Bottom line: TinyTap is a story/game creator app limited only by your desire to have fun. Create customized educational games and interactive stories by drawing pictures from scratch, adding photos from your albums, taking photos within the app, grabbing pictures from the web, or using the new Creation Packs to choose from a huge selection of backgrounds and characters.
If you'd like to download TinyTap (free with in-app purchases), please show Smart Apps For Kids some love and use this handy dandy link:
What’s free: The app is free to download and comes with several tools for drawing, photo import, creation packs, text, interactive element creation, audio recording and access to the TinyTap market, where stories uploaded by other users are free as well.
What’s not free: All Creation Packs are free except for Comic, but it has been indicated by the developer that they may put a charge on them, so try them now! There are books written by other users and TinyTap available in the TinyTap market that require pay for download as well (typically 99 cents to $1.99).
The folks at TinyTap have added Creation Packs to their app and asked us to give them a look. After playing around with them for awhile, I can say I love this new aspect of the app. The tools are easy to use, and if you have an imagination like mine, you might lose track of time and forget to fold laundry (I'll take any excuse I can get.)
The Creation Packs are made up of 20 themes containing backgrounds and stickers of favorite items, which can be used to illustrate a story or create a game. They work wonderfully together and with imported photos. Add stickers to create comment bubbles, add some super heroes or create interactive “hot spots” on your pages. Each sticker can easily be enlarged or reduced with pinch or stretch motions, as well as rotated and moved anywhere on the screen. If you change your mind about using an item, it's easy to discard by swiping it off the screen. I also loved being able to move objects between foreground and background by touching them in the background first and continuing until everything was placed in the order I preferred. The only thing that’s missing is a “flip” or “mirror” option, which I would love to see in future updates.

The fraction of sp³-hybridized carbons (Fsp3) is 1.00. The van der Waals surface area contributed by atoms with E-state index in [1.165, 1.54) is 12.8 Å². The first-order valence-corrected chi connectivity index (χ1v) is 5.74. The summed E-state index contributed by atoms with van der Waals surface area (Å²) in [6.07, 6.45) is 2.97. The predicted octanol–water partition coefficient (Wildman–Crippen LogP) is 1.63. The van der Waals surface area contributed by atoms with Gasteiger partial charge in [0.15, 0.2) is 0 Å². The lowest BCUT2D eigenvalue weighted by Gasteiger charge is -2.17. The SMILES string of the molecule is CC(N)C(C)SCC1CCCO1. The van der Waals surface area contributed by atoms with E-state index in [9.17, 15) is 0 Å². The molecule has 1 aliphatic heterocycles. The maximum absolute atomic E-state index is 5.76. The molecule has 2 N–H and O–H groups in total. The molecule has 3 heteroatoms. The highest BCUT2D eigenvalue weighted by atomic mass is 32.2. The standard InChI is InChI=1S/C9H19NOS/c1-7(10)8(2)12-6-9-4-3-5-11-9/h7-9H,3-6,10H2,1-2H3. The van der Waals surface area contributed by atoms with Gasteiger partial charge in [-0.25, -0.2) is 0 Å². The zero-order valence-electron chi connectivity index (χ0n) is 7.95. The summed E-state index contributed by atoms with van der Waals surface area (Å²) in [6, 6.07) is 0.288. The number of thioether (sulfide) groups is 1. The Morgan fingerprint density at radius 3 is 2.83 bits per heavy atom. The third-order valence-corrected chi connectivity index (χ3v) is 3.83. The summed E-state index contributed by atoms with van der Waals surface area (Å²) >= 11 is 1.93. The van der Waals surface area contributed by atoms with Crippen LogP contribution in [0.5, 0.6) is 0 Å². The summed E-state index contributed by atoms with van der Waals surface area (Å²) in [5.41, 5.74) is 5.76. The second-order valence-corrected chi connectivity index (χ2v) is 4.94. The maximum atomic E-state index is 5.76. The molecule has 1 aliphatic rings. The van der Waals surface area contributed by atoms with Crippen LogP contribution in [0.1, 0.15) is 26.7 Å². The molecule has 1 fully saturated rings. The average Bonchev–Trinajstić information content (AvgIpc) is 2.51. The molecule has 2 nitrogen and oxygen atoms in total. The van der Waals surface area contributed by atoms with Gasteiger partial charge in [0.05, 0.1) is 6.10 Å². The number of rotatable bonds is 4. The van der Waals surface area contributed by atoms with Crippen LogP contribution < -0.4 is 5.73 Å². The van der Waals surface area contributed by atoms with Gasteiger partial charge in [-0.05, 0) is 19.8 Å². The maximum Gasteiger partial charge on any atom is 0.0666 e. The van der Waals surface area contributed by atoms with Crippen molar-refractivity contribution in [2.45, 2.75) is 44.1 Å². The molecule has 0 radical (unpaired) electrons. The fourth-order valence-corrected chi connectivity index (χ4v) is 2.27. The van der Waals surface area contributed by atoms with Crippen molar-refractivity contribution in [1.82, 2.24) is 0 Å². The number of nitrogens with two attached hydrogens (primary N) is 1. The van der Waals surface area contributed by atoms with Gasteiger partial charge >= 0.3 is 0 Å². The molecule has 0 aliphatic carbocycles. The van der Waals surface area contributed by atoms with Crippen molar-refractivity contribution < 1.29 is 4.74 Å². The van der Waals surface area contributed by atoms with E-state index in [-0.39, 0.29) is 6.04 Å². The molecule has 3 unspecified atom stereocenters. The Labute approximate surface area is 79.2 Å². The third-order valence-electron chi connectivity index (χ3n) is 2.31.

I was pleased with how much was available to choose from. Having so many theme packs made it easy to get into a creative zone. I was so inspired to create (while ignoring laundry baskets), that I took an ugly toad pic from the web and treated him to ice cream and gave him a bunch of balls! We are best friends now.
The Creation Pack themes include Backgrounds, Where is My Baby?, Cars Soundbook, Tiny Tap, Summer, Save the Day, Who’s Faster?, Sensational Senses!, The Farm Animals, Get the Gold, Deep Sea Math, Comic, Noah’s Ark, Counting Monsters, Shapes, Spot it Pros, I <3 ABC, Who is bigger?, Music, and Playground Detectives. They bring a heaping dose of wonderful to this app. Although they are not necessary for creating games and stories, they definitely make the process easier and leave more time to think about content as opposed to design. I would love to see even more themes and stickers in future updates so I can avoid more laundry.
One word of warning: the TinyTap app allows the user to import images from the web (see the aforementioned toad). Depending on your kid, be aware that the results could be . . . um . . . less than appropriate. While some obviously offensive search terms are blocked, many others are not and could produce results that would make a teenage boy happy. So while the Creation Packs rate four stars, the app itself loses points for this lapse, as well as for the external links and the Market set-up.
Now if only I could persuade the TinyTap folks to create a Laundry theme so I can make a game to teach my kiddos how to do the laundry for me while I play with apps . . .